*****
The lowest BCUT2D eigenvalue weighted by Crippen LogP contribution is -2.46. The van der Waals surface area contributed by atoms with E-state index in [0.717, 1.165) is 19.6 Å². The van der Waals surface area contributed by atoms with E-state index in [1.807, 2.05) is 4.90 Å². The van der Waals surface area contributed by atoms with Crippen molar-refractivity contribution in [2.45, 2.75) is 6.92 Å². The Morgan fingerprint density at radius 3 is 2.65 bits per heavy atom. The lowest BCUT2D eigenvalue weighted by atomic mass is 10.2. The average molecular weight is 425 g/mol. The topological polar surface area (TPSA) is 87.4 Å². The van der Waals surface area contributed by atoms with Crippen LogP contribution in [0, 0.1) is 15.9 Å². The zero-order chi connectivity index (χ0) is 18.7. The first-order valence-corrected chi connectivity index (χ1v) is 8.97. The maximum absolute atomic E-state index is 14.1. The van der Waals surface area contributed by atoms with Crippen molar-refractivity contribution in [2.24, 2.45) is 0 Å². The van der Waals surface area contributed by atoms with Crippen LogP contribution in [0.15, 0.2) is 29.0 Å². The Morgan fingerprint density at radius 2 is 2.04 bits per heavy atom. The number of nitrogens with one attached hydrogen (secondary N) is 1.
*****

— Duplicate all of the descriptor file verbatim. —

The lowest BCUT2D eigenvalue weighted by Crippen LogP contribution is -2.46. The van der Waals surface area contributed by atoms with E-state index in [0.717, 1.165) is 19.6 Å². The van der Waals surface area contributed by atoms with E-state index in [1.807, 2.05) is 4.90 Å². The van der Waals surface area contributed by atoms with Crippen molar-refractivity contribution in [2.45, 2.75) is 6.92 Å². The Morgan fingerprint density at radius 3 is 2.65 bits per heavy atom. The lowest BCUT2D eigenvalue weighted by atomic mass is 10.2. The average molecular weight is 425 g/mol. The topological polar surface area (TPSA) is 87.4 Å². The van der Waals surface area contributed by atoms with Crippen LogP contribution in [0, 0.1) is 15.9 Å². The zero-order chi connectivity index (χ0) is 18.7. The first-order valence-corrected chi connectivity index (χ1v) is 8.97. The maximum absolute atomic E-state index is 14.1. The van der Waals surface area contributed by atoms with Crippen molar-refractivity contribution in [2.24, 2.45) is 0 Å². The van der Waals surface area contributed by atoms with Crippen LogP contribution in [0.15, 0.2) is 29.0 Å². The Morgan fingerprint density at radius 2 is 2.04 bits per heavy atom. The number of nitrogens with one attached hydrogen (secondary N) is 1.